My friend, Colleen, is passionate about all things lepidoptera. She stops to help woolly bears across roads whenever she comes upon them. She picks them up and carries them to the other side, in the direction they were headed. And over the past few years, she’s noticed something interesting about the woolly bears in our part of upstate New York.

“Normally, when you pick up a woolly bear, it curls up in your hand,” says Colleen. This is its defense: hide the tasty soft parts of its body and look like a prickly hedgehog to potential predators. “But some of them thrash back and forth.”

Curious, she decided to raise some “thrashers”. She put them in a container with food – pilewort and dandelion leaves – and put a screen on top. Later, she noticed some bullet-shaped pupae. Tachinid flies, perhaps?

Tachinid flies parasitize other caterpillars. The female fly lays an egg on the unsuspecting insect and the larvae grow inside - eating their host from the inside out. Then they drop to the earth and pupate in the soil. Colleen wonders whether tachinid fly parasites might cause the thrashing behavior of the woolly bears.

photo by Colleen Wolpert

A Backyard Citizen Science Project:

You can help collect data. Just pick up any woolly  bear caterpillars you come across and make a few notes:

  • do they curl or thrash?
  • when did you observe this (date)?
  • where were you? 
  • Put your observations in the comments below.

Then, if they were crossing the road, put them on the side where they were headed. 

You don't have to raise any of the "thrashers", but if you want to, make sure to give them fresh food every day – they love nibbling on dandelions and pilewort (shown in the photo). Also put some grass and fall leaves in for them to hide under. Clean out the woolly bear home daily, so moisture doesn't build up and cause mold - and keep a tight cover on the bear cage. You don't want them to escape!

Friday, October 8, 2021

Get a Peek at These Beaks!

A Peek at Beaks: Tools Birds Use 
by Sara Levine; illus. by Kate Slater
32 pages; ages 5-9
Millbrook Press, 2021

theme: birds, adaptation, science

Have you ever imagined you were a bird?

Wings would be cool, for sure. But, as Sara shows, beaks are even more cool because they are built-in tools that can help comb your feathers, scoop up food, and even show how you feel. A puzzle or mystery is presented as a question: What kind of bird has a beak that works as a strainer (or a straw or a net or….)? Take a guess, then flip the page to find out whether you are right.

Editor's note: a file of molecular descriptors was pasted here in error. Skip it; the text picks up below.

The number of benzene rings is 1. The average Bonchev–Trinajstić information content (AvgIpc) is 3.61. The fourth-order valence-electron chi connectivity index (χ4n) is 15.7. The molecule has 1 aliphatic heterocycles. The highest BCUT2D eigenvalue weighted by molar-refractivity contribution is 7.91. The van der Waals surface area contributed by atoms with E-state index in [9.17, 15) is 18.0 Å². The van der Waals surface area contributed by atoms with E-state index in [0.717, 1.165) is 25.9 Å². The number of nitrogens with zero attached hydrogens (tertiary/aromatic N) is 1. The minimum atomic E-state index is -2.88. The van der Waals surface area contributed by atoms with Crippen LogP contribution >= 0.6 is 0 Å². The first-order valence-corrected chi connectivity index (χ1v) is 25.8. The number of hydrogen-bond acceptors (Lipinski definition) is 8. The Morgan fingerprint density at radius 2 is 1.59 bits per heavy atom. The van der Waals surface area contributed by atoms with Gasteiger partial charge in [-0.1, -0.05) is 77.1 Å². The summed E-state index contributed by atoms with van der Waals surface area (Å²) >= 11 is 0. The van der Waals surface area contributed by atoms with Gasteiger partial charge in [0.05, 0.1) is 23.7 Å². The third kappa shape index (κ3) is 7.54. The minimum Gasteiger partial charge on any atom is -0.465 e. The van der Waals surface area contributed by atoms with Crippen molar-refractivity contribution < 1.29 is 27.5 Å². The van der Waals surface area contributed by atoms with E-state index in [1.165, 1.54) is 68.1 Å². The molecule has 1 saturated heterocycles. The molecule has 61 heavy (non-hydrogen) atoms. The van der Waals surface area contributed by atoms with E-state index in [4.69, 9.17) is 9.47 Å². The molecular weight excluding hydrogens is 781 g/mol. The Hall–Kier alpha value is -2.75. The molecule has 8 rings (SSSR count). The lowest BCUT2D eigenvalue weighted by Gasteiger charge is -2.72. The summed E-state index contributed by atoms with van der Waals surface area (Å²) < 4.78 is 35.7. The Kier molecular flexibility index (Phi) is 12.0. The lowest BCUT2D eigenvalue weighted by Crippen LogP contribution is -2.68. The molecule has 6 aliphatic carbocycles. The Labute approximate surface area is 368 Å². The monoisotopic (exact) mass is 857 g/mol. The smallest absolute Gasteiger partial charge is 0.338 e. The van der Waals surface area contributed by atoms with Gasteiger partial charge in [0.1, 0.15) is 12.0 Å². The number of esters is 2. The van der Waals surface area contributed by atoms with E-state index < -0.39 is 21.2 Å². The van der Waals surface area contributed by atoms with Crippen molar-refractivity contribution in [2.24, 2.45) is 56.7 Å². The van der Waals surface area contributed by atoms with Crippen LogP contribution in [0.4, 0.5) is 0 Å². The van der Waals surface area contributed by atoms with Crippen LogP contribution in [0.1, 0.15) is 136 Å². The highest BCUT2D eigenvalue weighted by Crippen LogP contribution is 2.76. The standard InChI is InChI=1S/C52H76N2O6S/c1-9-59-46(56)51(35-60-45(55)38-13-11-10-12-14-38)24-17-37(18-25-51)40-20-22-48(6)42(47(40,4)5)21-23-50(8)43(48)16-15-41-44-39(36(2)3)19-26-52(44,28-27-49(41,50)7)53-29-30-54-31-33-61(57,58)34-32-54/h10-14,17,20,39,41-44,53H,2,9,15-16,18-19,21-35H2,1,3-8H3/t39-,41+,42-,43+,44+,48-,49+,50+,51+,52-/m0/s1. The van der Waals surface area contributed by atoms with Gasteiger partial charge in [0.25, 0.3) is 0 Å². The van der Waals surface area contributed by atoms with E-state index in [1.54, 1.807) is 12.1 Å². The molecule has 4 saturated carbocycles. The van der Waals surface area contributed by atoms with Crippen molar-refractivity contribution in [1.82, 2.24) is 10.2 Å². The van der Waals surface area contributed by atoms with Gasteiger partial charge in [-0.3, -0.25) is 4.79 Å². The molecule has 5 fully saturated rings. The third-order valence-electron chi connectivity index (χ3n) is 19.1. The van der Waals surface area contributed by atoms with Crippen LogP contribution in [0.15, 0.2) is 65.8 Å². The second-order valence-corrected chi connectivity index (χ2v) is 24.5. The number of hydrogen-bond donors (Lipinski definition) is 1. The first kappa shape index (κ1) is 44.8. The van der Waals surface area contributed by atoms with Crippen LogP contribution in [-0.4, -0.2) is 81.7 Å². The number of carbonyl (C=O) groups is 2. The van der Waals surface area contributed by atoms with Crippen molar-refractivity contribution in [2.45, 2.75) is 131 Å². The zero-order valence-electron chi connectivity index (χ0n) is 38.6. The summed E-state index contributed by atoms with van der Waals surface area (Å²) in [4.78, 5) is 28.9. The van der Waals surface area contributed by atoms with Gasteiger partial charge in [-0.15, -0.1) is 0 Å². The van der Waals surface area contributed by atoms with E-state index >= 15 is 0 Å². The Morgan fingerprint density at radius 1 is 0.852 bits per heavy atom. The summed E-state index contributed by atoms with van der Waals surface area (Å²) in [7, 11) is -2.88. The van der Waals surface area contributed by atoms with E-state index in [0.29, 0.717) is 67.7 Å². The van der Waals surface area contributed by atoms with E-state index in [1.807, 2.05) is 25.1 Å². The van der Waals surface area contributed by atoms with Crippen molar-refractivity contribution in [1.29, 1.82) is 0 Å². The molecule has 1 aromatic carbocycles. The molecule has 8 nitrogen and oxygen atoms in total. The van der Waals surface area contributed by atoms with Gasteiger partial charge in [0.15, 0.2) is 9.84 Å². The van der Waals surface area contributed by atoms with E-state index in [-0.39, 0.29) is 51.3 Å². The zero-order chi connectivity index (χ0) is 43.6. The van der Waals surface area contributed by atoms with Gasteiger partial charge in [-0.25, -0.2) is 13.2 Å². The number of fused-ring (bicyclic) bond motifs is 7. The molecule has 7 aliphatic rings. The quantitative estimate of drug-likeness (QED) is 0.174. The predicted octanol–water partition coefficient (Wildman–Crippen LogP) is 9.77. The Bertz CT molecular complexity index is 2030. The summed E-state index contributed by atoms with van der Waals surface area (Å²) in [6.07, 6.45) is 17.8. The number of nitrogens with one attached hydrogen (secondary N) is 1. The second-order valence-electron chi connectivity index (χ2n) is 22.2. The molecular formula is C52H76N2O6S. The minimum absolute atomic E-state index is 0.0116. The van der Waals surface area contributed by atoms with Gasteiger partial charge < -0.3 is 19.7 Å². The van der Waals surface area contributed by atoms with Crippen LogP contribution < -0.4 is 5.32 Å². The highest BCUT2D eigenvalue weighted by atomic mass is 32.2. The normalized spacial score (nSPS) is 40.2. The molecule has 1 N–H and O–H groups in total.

What I like about this book: I like the Q & A format. And when you flip the page and discover the bird that has the beak that serves that particular purpose, Sara has another surprise. An * that highlights a text box with a list of other birds with that sort of beak. So there are more than one answer! I also like that the last question is what kind of bird uses its beak to show some love… And how you can show some love for the birds – and their amazing beaks. And there is Back Matter! A wonderful explanation of how bird beaks change (evolve) over time, plus some extra reading for kids with birds on the brain.

After peeking at all these beaks I knew I had to ask Sara One Question:

Me: If you were a bird, what kind of beaky tool would you want - and how would you use it?

Sara: What a fun question! My first thought is that I’d want the type of beak that could be used to type, as I have a lot of writing to do. But, on second thought, maybe it’s better to stick with a “realistic” response – one covered in the book. And also a response that is more true for me. So, what I’d want is a beak that can be used to show some love. Readers who want to know which birds have this sort of beak will have to read the book to find out.

Beyond the Books:

What kinds of beaks do birds have in your neighborhood or local park? Sit quietly and watch some birds. Do they have thick beaks? Thin beaks? Long, hooked beaks? Flat spoon-shaped beaks? Draw some of the bird beaks you see.

Eat like a bird. Here’s a fun activity to test different beak types and food. You can add a straw and something slurpy.

Sara is a member of #STEAMTeam2021. You can find out more about her at her website.

Today we're joining Perfect Picture Book Friday, an event where bloggers share great picture books at Susanna Leonard Hill's website. Review copy provided by the publisher.